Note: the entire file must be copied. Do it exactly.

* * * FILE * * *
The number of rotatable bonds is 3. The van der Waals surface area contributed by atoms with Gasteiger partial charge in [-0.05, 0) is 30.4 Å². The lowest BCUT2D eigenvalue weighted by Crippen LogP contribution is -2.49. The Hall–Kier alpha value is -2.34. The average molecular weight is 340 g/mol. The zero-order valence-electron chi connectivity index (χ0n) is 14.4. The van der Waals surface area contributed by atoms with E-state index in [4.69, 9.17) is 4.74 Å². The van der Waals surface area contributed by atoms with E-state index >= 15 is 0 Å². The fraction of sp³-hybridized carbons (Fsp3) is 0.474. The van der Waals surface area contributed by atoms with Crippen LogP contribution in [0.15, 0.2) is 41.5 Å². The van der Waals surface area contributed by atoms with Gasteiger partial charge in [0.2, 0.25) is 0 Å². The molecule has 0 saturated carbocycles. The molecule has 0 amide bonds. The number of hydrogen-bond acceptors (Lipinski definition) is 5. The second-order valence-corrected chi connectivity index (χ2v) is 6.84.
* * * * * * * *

The number of rotatable bonds is 3. The van der Waals surface area contributed by atoms with Gasteiger partial charge in [-0.05, 0) is 30.4 Å². The lowest BCUT2D eigenvalue weighted by Crippen LogP contribution is -2.49. The Hall–Kier alpha value is -2.34. The average molecular weight is 340 g/mol. The zero-order valence-electron chi connectivity index (χ0n) is 14.4. The van der Waals surface area contributed by atoms with E-state index in [4.69, 9.17) is 4.74 Å². The van der Waals surface area contributed by atoms with E-state index >= 15 is 0 Å². The fraction of sp³-hybridized carbons (Fsp3) is 0.474. The van der Waals surface area contributed by atoms with Crippen LogP contribution in [0.15, 0.2) is 41.5 Å². The van der Waals surface area contributed by atoms with Gasteiger partial charge in [0.2, 0.25) is 0 Å². The molecule has 0 saturated carbocycles. The molecule has 0 amide bonds. The number of hydrogen-bond acceptors (Lipinski definition) is 5. The second-order valence-corrected chi connectivity index (χ2v) is 6.84.